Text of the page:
Recognizing Quality Mulitmedia…

and then realizing how short your own capabilities currently fall.

That’s pretty much what I got from the lecture on Monday for J2150. Prof. Rice showed us a bunch of really cool multimedia pieces and tried to get us to start thinking about the things that do and do not work in them.

The first and best, in my opinion, was A Thousand More – a poignant, sad story about a child who’s diagnosed with Spinal Muscular Atrophy. The story centers on the boy and his parents, who have to come to terms with what is basically a death sentence for their child as there is no treatment for SMA.

Besides being a heart-wrenching and viscerally compelling story, the piece was expertly made with an excellent sense of narrative and good use of all the different elements (sound, video, still photos).

So leaving aside the subject material, I was struck by the fact that I don’t know how to do any of this stuff. Okay, that’s not quite true – I do know how to do audio stories (sort of) using Adobe Soundbooth. But pictures? It took me about an hour while hanging over at the Missouri Contemporary Ballet’s practice studio to remember how to change the ISO. So half of the pictures I took of the group dancing are blurry since I couldn’t figure out how to get the right combination of settings. This is why it’s good to have friends who can show you how cameras work – I think I’ve got it mostly down now. Hopefully. We’ll see how they turn out.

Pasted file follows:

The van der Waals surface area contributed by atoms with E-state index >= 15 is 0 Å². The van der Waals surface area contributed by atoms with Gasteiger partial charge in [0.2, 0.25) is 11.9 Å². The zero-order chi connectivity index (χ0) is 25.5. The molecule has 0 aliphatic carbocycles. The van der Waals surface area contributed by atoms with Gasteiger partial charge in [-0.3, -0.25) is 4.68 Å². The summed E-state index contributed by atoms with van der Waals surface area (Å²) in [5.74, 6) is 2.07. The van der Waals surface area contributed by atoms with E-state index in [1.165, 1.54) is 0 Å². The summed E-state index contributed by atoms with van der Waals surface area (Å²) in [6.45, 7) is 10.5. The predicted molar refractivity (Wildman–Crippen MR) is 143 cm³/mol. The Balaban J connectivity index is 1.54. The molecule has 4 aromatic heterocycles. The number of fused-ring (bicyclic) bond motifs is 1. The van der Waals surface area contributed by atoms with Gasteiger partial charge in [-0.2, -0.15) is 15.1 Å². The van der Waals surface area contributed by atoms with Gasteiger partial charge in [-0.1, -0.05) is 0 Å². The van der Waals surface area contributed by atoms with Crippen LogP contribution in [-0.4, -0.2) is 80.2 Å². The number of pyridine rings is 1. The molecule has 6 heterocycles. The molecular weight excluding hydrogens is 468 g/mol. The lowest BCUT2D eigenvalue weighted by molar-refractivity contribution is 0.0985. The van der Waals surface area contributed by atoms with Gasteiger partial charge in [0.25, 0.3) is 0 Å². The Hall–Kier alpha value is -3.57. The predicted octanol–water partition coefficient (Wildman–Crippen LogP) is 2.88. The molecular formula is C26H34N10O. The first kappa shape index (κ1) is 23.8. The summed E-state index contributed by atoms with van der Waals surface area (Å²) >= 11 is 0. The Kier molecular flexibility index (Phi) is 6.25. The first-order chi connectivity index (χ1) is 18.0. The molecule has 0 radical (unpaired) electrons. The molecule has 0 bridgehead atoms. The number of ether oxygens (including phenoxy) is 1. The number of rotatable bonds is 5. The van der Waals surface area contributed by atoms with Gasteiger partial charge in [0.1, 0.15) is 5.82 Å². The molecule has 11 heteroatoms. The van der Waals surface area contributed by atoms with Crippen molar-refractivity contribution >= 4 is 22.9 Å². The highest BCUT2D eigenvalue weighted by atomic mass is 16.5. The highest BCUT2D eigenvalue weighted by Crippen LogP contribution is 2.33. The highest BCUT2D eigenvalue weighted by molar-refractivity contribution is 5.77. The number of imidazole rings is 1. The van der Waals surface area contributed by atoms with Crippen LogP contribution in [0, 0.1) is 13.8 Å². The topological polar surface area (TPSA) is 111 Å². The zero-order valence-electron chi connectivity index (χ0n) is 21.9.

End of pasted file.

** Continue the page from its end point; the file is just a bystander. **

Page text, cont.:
Video? Well, I did use it for J2100 but only to do an interview. And we got to just use iMovie – didn’t have to figure out the more complicated and expensive Final Cut Pro X.

My point here? Thank goodness I’m taking this class. And: I’m definitely tacking on some heavy-duty convergence classes to my writing-focused interest area, Watchdog Journalism. Because I really want to be able to use these awesome storytelling tools.

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